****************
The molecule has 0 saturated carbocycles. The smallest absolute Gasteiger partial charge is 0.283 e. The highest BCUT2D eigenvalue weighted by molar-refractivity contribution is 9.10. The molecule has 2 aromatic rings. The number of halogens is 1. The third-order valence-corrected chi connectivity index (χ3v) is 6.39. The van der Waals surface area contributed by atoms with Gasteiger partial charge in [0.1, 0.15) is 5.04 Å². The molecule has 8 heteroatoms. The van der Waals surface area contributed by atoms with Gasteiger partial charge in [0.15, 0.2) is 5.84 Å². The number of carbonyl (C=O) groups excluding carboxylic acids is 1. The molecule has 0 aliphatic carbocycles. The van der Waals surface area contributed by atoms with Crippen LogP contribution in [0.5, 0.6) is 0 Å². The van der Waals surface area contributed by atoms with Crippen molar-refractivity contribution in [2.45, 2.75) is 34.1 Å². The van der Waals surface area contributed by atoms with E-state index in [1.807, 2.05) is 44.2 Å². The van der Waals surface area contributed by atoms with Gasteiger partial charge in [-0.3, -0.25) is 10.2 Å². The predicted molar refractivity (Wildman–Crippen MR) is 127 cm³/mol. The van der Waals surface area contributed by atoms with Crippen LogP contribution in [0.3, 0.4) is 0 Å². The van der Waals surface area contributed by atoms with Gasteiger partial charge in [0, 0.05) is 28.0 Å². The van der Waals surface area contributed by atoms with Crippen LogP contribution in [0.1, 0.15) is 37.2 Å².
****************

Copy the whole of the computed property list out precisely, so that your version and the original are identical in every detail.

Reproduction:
The molecule has 0 saturated carbocycles. The smallest absolute Gasteiger partial charge is 0.283 e. The highest BCUT2D eigenvalue weighted by molar-refractivity contribution is 9.10. The molecule has 2 aromatic rings. The number of halogens is 1. The third-order valence-corrected chi connectivity index (χ3v) is 6.39. The van der Waals surface area contributed by atoms with Gasteiger partial charge in [0.1, 0.15) is 5.04 Å². The molecule has 8 heteroatoms. The van der Waals surface area contributed by atoms with Gasteiger partial charge in [0.15, 0.2) is 5.84 Å². The number of carbonyl (C=O) groups excluding carboxylic acids is 1. The molecule has 0 aliphatic carbocycles. The van der Waals surface area contributed by atoms with Crippen LogP contribution in [0.5, 0.6) is 0 Å². The van der Waals surface area contributed by atoms with Crippen molar-refractivity contribution in [2.45, 2.75) is 34.1 Å². The van der Waals surface area contributed by atoms with E-state index in [1.807, 2.05) is 44.2 Å². The van der Waals surface area contributed by atoms with Gasteiger partial charge in [-0.3, -0.25) is 10.2 Å². The predicted molar refractivity (Wildman–Crippen MR) is 127 cm³/mol. The van der Waals surface area contributed by atoms with Crippen LogP contribution in [0.3, 0.4) is 0 Å². The van der Waals surface area contributed by atoms with Gasteiger partial charge in [0, 0.05) is 28.0 Å². The van der Waals surface area contributed by atoms with Crippen LogP contribution in [0.1, 0.15) is 37.2 Å².